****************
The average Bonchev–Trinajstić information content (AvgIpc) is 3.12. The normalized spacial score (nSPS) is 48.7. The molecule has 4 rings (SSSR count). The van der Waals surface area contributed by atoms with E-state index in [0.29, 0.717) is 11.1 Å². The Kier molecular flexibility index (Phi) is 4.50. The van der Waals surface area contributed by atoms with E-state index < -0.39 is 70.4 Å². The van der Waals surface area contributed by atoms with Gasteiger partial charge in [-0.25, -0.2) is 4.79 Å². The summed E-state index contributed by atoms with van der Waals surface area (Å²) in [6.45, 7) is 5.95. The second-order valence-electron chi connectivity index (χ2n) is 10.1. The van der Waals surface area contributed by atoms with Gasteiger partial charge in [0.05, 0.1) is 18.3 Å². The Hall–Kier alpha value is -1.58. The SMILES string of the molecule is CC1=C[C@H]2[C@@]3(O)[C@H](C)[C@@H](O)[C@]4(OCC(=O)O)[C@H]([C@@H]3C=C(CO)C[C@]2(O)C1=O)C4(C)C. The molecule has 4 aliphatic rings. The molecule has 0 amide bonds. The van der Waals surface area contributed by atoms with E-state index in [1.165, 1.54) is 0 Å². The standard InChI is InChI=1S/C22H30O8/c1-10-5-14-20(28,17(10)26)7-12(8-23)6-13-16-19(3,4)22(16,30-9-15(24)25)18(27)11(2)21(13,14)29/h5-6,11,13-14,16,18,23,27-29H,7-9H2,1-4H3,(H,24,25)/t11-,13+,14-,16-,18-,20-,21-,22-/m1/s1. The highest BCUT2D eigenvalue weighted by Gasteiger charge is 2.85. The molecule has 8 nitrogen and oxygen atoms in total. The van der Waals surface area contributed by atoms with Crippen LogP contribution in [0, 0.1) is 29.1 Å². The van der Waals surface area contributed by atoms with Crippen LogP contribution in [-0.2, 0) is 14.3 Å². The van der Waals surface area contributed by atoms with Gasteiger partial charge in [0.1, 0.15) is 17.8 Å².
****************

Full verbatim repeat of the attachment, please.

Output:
The average Bonchev–Trinajstić information content (AvgIpc) is 3.12. The normalized spacial score (nSPS) is 48.7. The molecule has 4 rings (SSSR count). The van der Waals surface area contributed by atoms with E-state index in [0.29, 0.717) is 11.1 Å². The Kier molecular flexibility index (Phi) is 4.50. The van der Waals surface area contributed by atoms with E-state index < -0.39 is 70.4 Å². The van der Waals surface area contributed by atoms with Gasteiger partial charge in [-0.25, -0.2) is 4.79 Å². The summed E-state index contributed by atoms with van der Waals surface area (Å²) in [6.45, 7) is 5.95. The second-order valence-electron chi connectivity index (χ2n) is 10.1. The van der Waals surface area contributed by atoms with Gasteiger partial charge in [0.05, 0.1) is 18.3 Å². The Hall–Kier alpha value is -1.58. The SMILES string of the molecule is CC1=C[C@H]2[C@@]3(O)[C@H](C)[C@@H](O)[C@]4(OCC(=O)O)[C@H]([C@@H]3C=C(CO)C[C@]2(O)C1=O)C4(C)C. The molecule has 4 aliphatic rings. The molecule has 0 amide bonds. The van der Waals surface area contributed by atoms with E-state index in [1.165, 1.54) is 0 Å². The standard InChI is InChI=1S/C22H30O8/c1-10-5-14-20(28,17(10)26)7-12(8-23)6-13-16-19(3,4)22(16,30-9-15(24)25)18(27)11(2)21(13,14)29/h5-6,11,13-14,16,18,23,27-29H,7-9H2,1-4H3,(H,24,25)/t11-,13+,14-,16-,18-,20-,21-,22-/m1/s1. The highest BCUT2D eigenvalue weighted by Gasteiger charge is 2.85. The molecule has 8 nitrogen and oxygen atoms in total. The van der Waals surface area contributed by atoms with Crippen LogP contribution in [0, 0.1) is 29.1 Å². The van der Waals surface area contributed by atoms with Crippen LogP contribution in [-0.2, 0) is 14.3 Å². The van der Waals surface area contributed by atoms with Gasteiger partial charge in [0.1, 0.15) is 17.8 Å².